Wednesday, 3 December 2008

A word of encouragement

The writer Jill Dawson once told me that she went to the doctor about some ailment and the doctor, upon learning that she was a writer said, 'I'm going to write a book when I retire.' Whereupon, Jill with considerable sharpness, replied, 'That's interesting because I'm going to be a doctor when I retire.'

I always wish I could come out with a reply like that. But I never do. However, I thought I would regale you with a collection of some of the encouraging comments which I've heard over the last thirty years. So here they are.

1. When I was working as a teacher
Parent: Can’t you get him to read, Mr Keaney. He won’t read for me. I stand over him and I say, ‘You read that book!’ but he won’t.
Me: What are you reading at the moment?
Parent (scornfully): Oh, I haven’t got time for reading!

2. Senior Publishing Executive shortly after ordering a £45 bottle of wine with company credit card.
Have you any idea how much it costs to get a set of posters designed and printed, Brian?

3. Junior Marketing Assistant at party
Your new book seems to be doing well. Must be the cover.

4. Senior Marketing Assistant at same party.
Your new book seems to be doing well. Must be the cover.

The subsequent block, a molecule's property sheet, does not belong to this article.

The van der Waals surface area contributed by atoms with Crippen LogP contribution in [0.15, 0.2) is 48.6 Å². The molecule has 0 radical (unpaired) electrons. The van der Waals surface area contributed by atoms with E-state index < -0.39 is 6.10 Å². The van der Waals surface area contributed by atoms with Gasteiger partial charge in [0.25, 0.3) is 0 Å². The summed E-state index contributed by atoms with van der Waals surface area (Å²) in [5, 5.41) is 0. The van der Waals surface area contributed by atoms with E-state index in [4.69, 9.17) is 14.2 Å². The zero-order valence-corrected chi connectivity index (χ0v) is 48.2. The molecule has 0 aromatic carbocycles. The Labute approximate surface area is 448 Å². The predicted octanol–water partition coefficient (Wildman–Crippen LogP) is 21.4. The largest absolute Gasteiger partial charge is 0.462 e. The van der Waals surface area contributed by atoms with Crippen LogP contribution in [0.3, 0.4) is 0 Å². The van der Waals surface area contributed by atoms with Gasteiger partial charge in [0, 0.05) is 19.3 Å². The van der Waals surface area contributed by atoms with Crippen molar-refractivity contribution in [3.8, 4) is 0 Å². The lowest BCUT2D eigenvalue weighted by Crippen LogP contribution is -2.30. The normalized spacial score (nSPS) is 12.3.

5. Same Junior Marketing Assistant at same party but now quite drunk.
I’m glad I don’t work in editorial. You know what authors are like. Oops, sorry, I forgot! You are an author. (Giggles)

6. My brother
Brian doesn’t have a proper job.

7. Teacher whose class I am about to address
Teacher: Now I know that Mr Keaney is going to tell us all about how we should improve our writing by adding lots of lovely describing words. And we know what they’re called, don’t we? Hands up.
Pupil: Adjectives, miss.
Teacher: Very good, Siobhan! Adjectives are the words that make writing come to life and I know that when we listen to Mr Keaney’s writing we’re going to hear lots of exciting adjectives that we can use in our own writing.

8. Bossy middle class father
Do children actually read books any more?

9. Unpublished poet who mysteriously asked me to talk to her writing group
But do you really think there’s any point in books for teenagers? I mean I went straight from children’s books to Jane Austen and George Eliot. Don’t you think we should be encouraging them to read proper literature?

10. Everybody and his uncle
I bet you wish you made as much money as J K Rowling

1 comment:

Jarucia said...

Hilarious collection. Reminds me of comments I heard during my years as a nanny.